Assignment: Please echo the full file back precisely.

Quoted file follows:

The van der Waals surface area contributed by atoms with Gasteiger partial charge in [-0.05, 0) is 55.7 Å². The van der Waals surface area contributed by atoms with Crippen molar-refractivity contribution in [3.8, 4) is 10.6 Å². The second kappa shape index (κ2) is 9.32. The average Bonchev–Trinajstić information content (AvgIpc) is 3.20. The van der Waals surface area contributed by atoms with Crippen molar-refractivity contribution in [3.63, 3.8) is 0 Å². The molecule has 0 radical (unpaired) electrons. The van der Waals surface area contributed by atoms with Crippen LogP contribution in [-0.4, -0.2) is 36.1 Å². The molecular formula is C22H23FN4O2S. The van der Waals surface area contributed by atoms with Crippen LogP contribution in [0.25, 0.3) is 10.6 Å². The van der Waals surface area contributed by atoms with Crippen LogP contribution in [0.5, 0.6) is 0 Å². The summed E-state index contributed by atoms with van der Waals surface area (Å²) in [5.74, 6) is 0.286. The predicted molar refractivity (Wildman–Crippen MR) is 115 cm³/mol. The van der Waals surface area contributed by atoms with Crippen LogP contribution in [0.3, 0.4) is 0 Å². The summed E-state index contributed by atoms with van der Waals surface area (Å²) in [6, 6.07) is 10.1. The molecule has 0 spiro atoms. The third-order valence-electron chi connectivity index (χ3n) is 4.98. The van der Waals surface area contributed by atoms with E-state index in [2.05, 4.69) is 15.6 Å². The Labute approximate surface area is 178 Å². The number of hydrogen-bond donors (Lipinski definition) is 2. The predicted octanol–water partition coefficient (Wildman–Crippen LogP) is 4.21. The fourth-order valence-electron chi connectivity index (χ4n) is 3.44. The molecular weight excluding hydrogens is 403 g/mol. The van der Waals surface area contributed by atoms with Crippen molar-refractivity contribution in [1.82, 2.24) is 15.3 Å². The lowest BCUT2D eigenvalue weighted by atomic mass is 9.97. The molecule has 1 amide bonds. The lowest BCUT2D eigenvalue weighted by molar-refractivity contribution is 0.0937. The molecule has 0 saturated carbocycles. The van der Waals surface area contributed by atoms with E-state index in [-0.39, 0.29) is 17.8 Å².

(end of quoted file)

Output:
The van der Waals surface area contributed by atoms with Gasteiger partial charge in [-0.05, 0) is 55.7 Å². The van der Waals surface area contributed by atoms with Crippen molar-refractivity contribution in [3.8, 4) is 10.6 Å². The second kappa shape index (κ2) is 9.32. The average Bonchev–Trinajstić information content (AvgIpc) is 3.20. The van der Waals surface area contributed by atoms with Crippen molar-refractivity contribution in [3.63, 3.8) is 0 Å². The molecule has 0 radical (unpaired) electrons. The van der Waals surface area contributed by atoms with Crippen LogP contribution in [-0.4, -0.2) is 36.1 Å². The molecular formula is C22H23FN4O2S. The van der Waals surface area contributed by atoms with Crippen LogP contribution in [0.25, 0.3) is 10.6 Å². The van der Waals surface area contributed by atoms with Crippen LogP contribution in [0.5, 0.6) is 0 Å². The summed E-state index contributed by atoms with van der Waals surface area (Å²) in [5.74, 6) is 0.286. The predicted molar refractivity (Wildman–Crippen MR) is 115 cm³/mol. The van der Waals surface area contributed by atoms with Crippen LogP contribution in [0.3, 0.4) is 0 Å². The summed E-state index contributed by atoms with van der Waals surface area (Å²) in [6, 6.07) is 10.1. The molecule has 0 spiro atoms. The third-order valence-electron chi connectivity index (χ3n) is 4.98. The van der Waals surface area contributed by atoms with E-state index in [2.05, 4.69) is 15.6 Å². The Labute approximate surface area is 178 Å². The number of hydrogen-bond donors (Lipinski definition) is 2. The predicted octanol–water partition coefficient (Wildman–Crippen LogP) is 4.21. The fourth-order valence-electron chi connectivity index (χ4n) is 3.44. The molecular weight excluding hydrogens is 403 g/mol. The van der Waals surface area contributed by atoms with Crippen molar-refractivity contribution in [1.82, 2.24) is 15.3 Å². The lowest BCUT2D eigenvalue weighted by atomic mass is 9.97. The molecule has 1 amide bonds. The lowest BCUT2D eigenvalue weighted by molar-refractivity contribution is 0.0937. The molecule has 0 saturated carbocycles. The van der Waals surface area contributed by atoms with E-state index in [-0.39, 0.29) is 17.8 Å².